Looking at the bright side of covid-19

Nick Felides, Arts and Entertainment Editor

The idea of positivity during these dark times can be a bit harrowing. How can someone find a bright side? It is surprising to find that many people have found new hobbies and interests to occupy their spare time. Video games, movies, music, and Netflix have all been crucial to fulfilling the void basic social interaction has left behind. 

The virus has taken the entire country hostage for quite some time. Many have not been able to go out and see friends, visit their favorite locations, or even stand close to one another. But, the human race is adaptable and adapting is exactly what we did. 

“The first thing I did, I finished my masters in science teaching,” said Melissa Mara, biology teacher. “I worked on (the) district curriculum for science. I worked with biology level improving our lessons and assessments. I attended a workshop for AP environmental science.”

Despite these trying times, people have managed to make astounding achievements. During quarantine, a lot of people have been able to reflect on the greater aspects of life and the fundamentals of how society works.

“Frankly I find it odd that this pandemic has been politicized. Or that people do not take it seriously,” Mara said. ”I think it has brought to the attention of many people the need for universal health care and a better response.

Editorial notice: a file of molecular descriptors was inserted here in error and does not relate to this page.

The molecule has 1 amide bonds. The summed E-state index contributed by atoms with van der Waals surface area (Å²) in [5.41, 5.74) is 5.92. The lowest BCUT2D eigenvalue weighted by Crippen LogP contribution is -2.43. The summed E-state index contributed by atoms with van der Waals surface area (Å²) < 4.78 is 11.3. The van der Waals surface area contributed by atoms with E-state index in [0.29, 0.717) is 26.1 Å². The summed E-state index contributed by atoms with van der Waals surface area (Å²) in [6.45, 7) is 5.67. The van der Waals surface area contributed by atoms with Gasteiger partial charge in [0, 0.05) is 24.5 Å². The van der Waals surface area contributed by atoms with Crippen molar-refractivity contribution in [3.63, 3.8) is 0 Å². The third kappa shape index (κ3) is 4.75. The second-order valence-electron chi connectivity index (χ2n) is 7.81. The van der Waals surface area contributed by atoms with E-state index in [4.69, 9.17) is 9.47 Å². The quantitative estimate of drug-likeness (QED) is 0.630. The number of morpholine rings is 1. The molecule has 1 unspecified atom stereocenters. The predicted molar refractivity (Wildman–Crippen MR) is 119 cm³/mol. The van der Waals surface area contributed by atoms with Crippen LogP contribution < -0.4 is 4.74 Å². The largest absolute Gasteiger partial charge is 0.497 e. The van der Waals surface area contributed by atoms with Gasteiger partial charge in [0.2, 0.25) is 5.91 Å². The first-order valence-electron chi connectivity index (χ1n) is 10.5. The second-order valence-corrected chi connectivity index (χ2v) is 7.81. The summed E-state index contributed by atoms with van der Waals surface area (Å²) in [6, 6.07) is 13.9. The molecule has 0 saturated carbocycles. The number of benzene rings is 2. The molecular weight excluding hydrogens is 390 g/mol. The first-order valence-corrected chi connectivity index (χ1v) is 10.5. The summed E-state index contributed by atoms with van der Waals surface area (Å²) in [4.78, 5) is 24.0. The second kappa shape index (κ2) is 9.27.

This virus has raised plenty of questions concerning people’s health. The entire country has been told to wear masks and stay as sanitized as possible.

“I’m a lot more sanitary and careful about spreading germs and I don’t go around public places that much anymore,” said Ayush Singh, junior.

While going into large public spaces is seen as a societal “no-no”, people have begun to look to exercise to keep busy.

“I just played video games and went biking 50 % of the time,”Singh said.

Athletes have almost been out of their element with gyms being closed and sports being canceled left and right. Tyler Darr, junior, while being forced to put tennis on pause, has still managed to keep in touch with the sport. 

“I tried to make sure to play tennis as much as possible so I could get out of the house,”  Darr said.

The virus and quarantine has prompted deep re-evaluation of choices we’ve made in life, perhaps gaining a new perspective on how valuable our lifetime really is.

“Life is short and we need to take advantage of it,” Darr said. “Life can be taken away so fast that it’s always best to live in the moment and spend it with people you love.”

The human race has managed to adapt relatively well to this intense period. Exploring new hobbies, connecting virtually, and dedicating time to previously unfinished engagements, are all avenues people have taken to adjust to staying inside. 

“It can really become mentally challenging at times when you feel stuck by yourself. That’s why when people were forced to stay home, it was important to stay connected to maintain a sense of normalcy,” Darr says.